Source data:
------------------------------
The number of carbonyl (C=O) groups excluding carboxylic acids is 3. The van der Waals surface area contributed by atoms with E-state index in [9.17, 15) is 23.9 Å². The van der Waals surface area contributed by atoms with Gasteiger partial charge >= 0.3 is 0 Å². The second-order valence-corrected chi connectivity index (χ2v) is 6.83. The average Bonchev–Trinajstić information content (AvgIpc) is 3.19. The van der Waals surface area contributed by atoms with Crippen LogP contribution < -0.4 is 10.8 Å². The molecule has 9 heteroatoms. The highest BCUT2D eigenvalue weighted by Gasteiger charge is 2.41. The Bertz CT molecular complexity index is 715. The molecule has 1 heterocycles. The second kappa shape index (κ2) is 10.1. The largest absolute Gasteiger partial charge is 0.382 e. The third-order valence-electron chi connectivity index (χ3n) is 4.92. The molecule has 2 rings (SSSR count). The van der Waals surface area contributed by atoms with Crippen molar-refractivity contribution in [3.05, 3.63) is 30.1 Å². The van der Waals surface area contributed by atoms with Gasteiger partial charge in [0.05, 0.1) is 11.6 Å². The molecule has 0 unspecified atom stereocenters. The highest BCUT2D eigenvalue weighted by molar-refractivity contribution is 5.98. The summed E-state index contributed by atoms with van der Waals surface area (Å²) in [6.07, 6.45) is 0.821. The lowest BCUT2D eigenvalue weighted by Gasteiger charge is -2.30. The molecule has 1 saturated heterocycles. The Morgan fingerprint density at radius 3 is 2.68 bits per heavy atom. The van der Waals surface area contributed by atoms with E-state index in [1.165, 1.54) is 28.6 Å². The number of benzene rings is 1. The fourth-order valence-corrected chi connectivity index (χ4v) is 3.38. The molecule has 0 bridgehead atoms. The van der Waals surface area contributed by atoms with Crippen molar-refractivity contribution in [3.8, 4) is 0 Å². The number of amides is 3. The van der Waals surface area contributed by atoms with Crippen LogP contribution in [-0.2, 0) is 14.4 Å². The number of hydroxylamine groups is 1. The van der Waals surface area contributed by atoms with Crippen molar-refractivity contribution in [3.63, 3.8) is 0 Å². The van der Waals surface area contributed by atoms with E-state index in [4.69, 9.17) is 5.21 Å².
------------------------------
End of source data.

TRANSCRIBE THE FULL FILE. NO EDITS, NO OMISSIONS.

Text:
The number of carbonyl (C=O) groups excluding carboxylic acids is 3. The van der Waals surface area contributed by atoms with E-state index in [9.17, 15) is 23.9 Å². The van der Waals surface area contributed by atoms with Gasteiger partial charge >= 0.3 is 0 Å². The second-order valence-corrected chi connectivity index (χ2v) is 6.83. The average Bonchev–Trinajstić information content (AvgIpc) is 3.19. The van der Waals surface area contributed by atoms with Crippen LogP contribution < -0.4 is 10.8 Å². The molecule has 9 heteroatoms. The highest BCUT2D eigenvalue weighted by Gasteiger charge is 2.41. The Bertz CT molecular complexity index is 715. The molecule has 1 heterocycles. The second kappa shape index (κ2) is 10.1. The largest absolute Gasteiger partial charge is 0.382 e. The third-order valence-electron chi connectivity index (χ3n) is 4.92. The molecule has 2 rings (SSSR count). The van der Waals surface area contributed by atoms with Crippen molar-refractivity contribution in [3.05, 3.63) is 30.1 Å². The van der Waals surface area contributed by atoms with Gasteiger partial charge in [0.05, 0.1) is 11.6 Å². The molecule has 0 unspecified atom stereocenters. The highest BCUT2D eigenvalue weighted by molar-refractivity contribution is 5.98. The summed E-state index contributed by atoms with van der Waals surface area (Å²) in [6.07, 6.45) is 0.821. The lowest BCUT2D eigenvalue weighted by Gasteiger charge is -2.30. The molecule has 1 saturated heterocycles. The Morgan fingerprint density at radius 3 is 2.68 bits per heavy atom. The van der Waals surface area contributed by atoms with E-state index in [1.165, 1.54) is 28.6 Å². The number of benzene rings is 1. The fourth-order valence-corrected chi connectivity index (χ4v) is 3.38. The molecule has 0 bridgehead atoms. The van der Waals surface area contributed by atoms with Crippen molar-refractivity contribution in [3.8, 4) is 0 Å². The number of amides is 3. The van der Waals surface area contributed by atoms with Crippen LogP contribution in [-0.2, 0) is 14.4 Å². The number of hydroxylamine groups is 1. The van der Waals surface area contributed by atoms with Crippen molar-refractivity contribution in [3.63, 3.8) is 0 Å². The van der Waals surface area contributed by atoms with E-state index in [4.69, 9.17) is 5.21 Å².